Several Fallacies and the Sesame Street Scapegoat
“We now know that ‘Sesame Street’ encourages children to love school only if school is like ‘Sesame Street.’ Which is to say, we now know that “Sesame Street” undermines what the traditional idea of schooling represents.”
American author, educator, and cultural critic, Neil Postman leaves a wealth of ideas and questions to unpack in his journal article Amusing Ourselves to Death: Public Discourse in the Age of Show Business (1987). How did he define “traditional” schools? What is the philosophy, construct, mission statement of schools that look like Sesame Street? Is Sesame Street to blame, or is a greater villain afoot?
*As a personal sidenote, if he had attacked Mr. Dressup I would’ve revolted!
Understanding the quotation’s broader context became essential in my weekly digital dumpster dive. The complete citation of Postman’s Sesame Street/AV critique reveals an underlying theme: Guilt.
- Parental Guilt: It appears the screen-time debate has been raging since the creation of screens. And educational debates before screens centered on the radio, telegraph, printing press….always something.
- More parental guilt: This time focused on alleviating familial responsibility of foundational literacy and numeracy skills. A modern version of this argument centers on Baby Einstein videos.
If Postman defines Sesame Street as “sit and get” mindless education, what are the central understandings of “traditional school” policies and philosophies he seems inclined to protect?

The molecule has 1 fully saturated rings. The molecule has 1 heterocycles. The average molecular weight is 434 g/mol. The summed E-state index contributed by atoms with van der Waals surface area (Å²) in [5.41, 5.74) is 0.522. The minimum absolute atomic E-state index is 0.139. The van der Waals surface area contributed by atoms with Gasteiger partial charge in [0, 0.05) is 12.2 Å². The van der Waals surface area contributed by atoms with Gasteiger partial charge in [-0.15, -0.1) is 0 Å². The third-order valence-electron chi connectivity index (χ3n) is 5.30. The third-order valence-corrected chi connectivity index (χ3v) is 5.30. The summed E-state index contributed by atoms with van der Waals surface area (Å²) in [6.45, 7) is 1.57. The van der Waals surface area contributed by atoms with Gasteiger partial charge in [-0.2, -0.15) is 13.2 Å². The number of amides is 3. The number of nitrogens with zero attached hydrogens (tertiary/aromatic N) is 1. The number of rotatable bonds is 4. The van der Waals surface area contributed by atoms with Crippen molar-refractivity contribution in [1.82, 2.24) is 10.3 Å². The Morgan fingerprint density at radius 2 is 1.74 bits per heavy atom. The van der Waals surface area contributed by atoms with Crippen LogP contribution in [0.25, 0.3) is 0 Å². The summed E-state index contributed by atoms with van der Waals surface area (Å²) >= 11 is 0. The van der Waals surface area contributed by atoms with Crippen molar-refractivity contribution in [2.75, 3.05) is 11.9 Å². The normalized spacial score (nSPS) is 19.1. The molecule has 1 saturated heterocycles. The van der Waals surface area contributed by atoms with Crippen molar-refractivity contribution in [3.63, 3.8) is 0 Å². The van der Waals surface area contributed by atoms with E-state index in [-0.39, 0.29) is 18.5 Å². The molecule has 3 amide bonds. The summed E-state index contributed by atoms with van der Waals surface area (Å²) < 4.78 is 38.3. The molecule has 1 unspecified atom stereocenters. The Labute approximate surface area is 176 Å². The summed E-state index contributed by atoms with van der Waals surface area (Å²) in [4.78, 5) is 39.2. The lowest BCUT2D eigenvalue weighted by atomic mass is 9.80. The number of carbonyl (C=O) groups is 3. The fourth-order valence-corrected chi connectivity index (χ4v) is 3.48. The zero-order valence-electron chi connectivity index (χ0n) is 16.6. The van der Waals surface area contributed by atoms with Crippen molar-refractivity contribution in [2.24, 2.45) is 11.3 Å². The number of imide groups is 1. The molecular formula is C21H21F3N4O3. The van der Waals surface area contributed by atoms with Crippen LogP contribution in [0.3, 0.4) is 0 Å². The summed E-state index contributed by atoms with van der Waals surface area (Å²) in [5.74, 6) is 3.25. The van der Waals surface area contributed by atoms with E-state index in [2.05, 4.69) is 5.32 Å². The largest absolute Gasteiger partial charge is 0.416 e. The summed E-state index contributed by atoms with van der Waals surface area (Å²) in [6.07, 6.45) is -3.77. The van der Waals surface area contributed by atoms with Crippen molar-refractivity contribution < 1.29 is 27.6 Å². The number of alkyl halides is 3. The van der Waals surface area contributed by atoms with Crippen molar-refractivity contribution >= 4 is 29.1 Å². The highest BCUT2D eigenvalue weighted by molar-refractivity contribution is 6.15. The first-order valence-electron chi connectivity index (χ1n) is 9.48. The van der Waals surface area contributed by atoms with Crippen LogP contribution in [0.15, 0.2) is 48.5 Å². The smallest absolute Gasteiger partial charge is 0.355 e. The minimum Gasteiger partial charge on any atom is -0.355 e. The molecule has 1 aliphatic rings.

Setting the Parameters: What are “Traditional” Schools?
Only three classes into my Grad Studies and discussions continually resort to defining and labelling schools as if they were grocery-list items. If I ask – What is a classroom? What is a school? – does a definable measurement appear? One we could agree on? And how do we define “traditional” schools? Do we consider Factory Model schools – heavily reliant on assimilation and auditory processing – as the standard definition? After all, these student-passive models of homogenized information and standardized tests remain the (unfortunate) reality for many. But Postman abhorred mindless, impersonal education, so perhaps traditional schools stretch further back to Socratic methods. Or deviating from Eurocentric viewpoints, traditional education as part of Indigenous Ways of Knowing, oral traditions, and land-based knowledge. Believing in a single construct of traditional schools is our first fallacy. The second is treating Sesame Street and AV technologies as scapegoats for “sudden” passive educational practices when Eurocentric education models have been predominately passive.
Cue the Scapegoats: Sesame Street and the Advent of Audio-Visual
When we consider Sesame Street and its supposed assault on traditional schools, are we centering the argument on Sesame Street programming, or the Audio-Visual (AV) formatting itself? In the recommended TED Talk (2019), Scott Widman outlines the duality of EdTech with clear advantages and disadvantages. Personal bias aside, Sesame Street programming has shown continual digital advantages, being at the forefront of inclusivity, equity, representation, and positive messaging for generations of children (and adults). Visual representation and digital programming about racism, ableism, and gender identity could be viewed as passive information for children…OR as starting points for important family and societal discourse.